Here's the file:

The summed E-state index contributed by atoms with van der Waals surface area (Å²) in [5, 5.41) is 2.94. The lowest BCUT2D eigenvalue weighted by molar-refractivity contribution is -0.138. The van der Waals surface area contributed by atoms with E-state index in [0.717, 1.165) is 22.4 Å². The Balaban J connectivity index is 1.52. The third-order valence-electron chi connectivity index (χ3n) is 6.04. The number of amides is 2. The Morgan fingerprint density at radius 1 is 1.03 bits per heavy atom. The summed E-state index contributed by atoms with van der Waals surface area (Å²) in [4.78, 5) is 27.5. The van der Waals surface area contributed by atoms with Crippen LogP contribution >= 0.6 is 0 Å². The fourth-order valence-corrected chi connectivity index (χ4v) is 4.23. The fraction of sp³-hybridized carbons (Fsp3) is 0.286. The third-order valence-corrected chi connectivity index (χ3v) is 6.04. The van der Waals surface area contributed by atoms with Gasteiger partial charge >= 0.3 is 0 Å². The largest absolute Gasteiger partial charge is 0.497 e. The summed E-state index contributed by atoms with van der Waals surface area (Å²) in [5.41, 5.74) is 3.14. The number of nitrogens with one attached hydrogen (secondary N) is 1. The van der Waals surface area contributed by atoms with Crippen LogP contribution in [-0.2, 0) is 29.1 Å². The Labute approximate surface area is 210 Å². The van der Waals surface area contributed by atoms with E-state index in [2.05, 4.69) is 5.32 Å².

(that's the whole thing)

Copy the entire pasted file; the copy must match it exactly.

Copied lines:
The summed E-state index contributed by atoms with van der Waals surface area (Å²) in [5, 5.41) is 2.94. The lowest BCUT2D eigenvalue weighted by molar-refractivity contribution is -0.138. The van der Waals surface area contributed by atoms with E-state index in [0.717, 1.165) is 22.4 Å². The Balaban J connectivity index is 1.52. The third-order valence-electron chi connectivity index (χ3n) is 6.04. The number of amides is 2. The Morgan fingerprint density at radius 1 is 1.03 bits per heavy atom. The summed E-state index contributed by atoms with van der Waals surface area (Å²) in [4.78, 5) is 27.5. The van der Waals surface area contributed by atoms with Crippen LogP contribution >= 0.6 is 0 Å². The fourth-order valence-corrected chi connectivity index (χ4v) is 4.23. The fraction of sp³-hybridized carbons (Fsp3) is 0.286. The third-order valence-corrected chi connectivity index (χ3v) is 6.04. The van der Waals surface area contributed by atoms with Gasteiger partial charge >= 0.3 is 0 Å². The largest absolute Gasteiger partial charge is 0.497 e. The summed E-state index contributed by atoms with van der Waals surface area (Å²) in [5.41, 5.74) is 3.14. The number of nitrogens with one attached hydrogen (secondary N) is 1. The van der Waals surface area contributed by atoms with Crippen LogP contribution in [-0.2, 0) is 29.1 Å². The Labute approximate surface area is 210 Å². The van der Waals surface area contributed by atoms with E-state index in [2.05, 4.69) is 5.32 Å².